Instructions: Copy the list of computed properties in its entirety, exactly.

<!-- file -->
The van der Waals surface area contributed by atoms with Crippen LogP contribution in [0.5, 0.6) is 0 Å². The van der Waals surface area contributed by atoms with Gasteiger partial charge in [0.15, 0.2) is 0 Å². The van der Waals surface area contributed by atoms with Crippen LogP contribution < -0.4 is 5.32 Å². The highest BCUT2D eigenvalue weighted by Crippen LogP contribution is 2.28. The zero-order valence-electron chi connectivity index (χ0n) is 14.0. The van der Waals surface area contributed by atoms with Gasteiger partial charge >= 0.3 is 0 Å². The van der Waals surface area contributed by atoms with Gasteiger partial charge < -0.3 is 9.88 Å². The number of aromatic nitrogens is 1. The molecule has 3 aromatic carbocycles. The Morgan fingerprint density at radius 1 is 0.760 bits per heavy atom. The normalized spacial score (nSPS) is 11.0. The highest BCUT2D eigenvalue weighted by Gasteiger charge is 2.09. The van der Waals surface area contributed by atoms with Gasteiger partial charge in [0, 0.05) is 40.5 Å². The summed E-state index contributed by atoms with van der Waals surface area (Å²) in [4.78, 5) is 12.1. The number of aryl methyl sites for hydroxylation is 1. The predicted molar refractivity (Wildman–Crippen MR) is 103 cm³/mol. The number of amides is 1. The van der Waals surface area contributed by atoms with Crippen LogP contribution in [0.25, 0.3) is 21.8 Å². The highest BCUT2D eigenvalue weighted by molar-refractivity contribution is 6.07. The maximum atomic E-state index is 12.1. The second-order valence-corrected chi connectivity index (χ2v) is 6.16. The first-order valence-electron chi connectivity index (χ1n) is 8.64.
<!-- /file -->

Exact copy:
The van der Waals surface area contributed by atoms with Crippen LogP contribution in [0.5, 0.6) is 0 Å². The van der Waals surface area contributed by atoms with Gasteiger partial charge in [0.15, 0.2) is 0 Å². The van der Waals surface area contributed by atoms with Crippen LogP contribution < -0.4 is 5.32 Å². The highest BCUT2D eigenvalue weighted by Crippen LogP contribution is 2.28. The zero-order valence-electron chi connectivity index (χ0n) is 14.0. The van der Waals surface area contributed by atoms with Gasteiger partial charge >= 0.3 is 0 Å². The van der Waals surface area contributed by atoms with Gasteiger partial charge < -0.3 is 9.88 Å². The number of aromatic nitrogens is 1. The molecule has 3 aromatic carbocycles. The Morgan fingerprint density at radius 1 is 0.760 bits per heavy atom. The normalized spacial score (nSPS) is 11.0. The highest BCUT2D eigenvalue weighted by Gasteiger charge is 2.09. The van der Waals surface area contributed by atoms with Gasteiger partial charge in [0, 0.05) is 40.5 Å². The summed E-state index contributed by atoms with van der Waals surface area (Å²) in [4.78, 5) is 12.1. The number of aryl methyl sites for hydroxylation is 1. The predicted molar refractivity (Wildman–Crippen MR) is 103 cm³/mol. The number of amides is 1. The van der Waals surface area contributed by atoms with Crippen LogP contribution in [0.25, 0.3) is 21.8 Å². The highest BCUT2D eigenvalue weighted by molar-refractivity contribution is 6.07. The maximum atomic E-state index is 12.1. The second-order valence-corrected chi connectivity index (χ2v) is 6.16. The first-order valence-electron chi connectivity index (χ1n) is 8.64.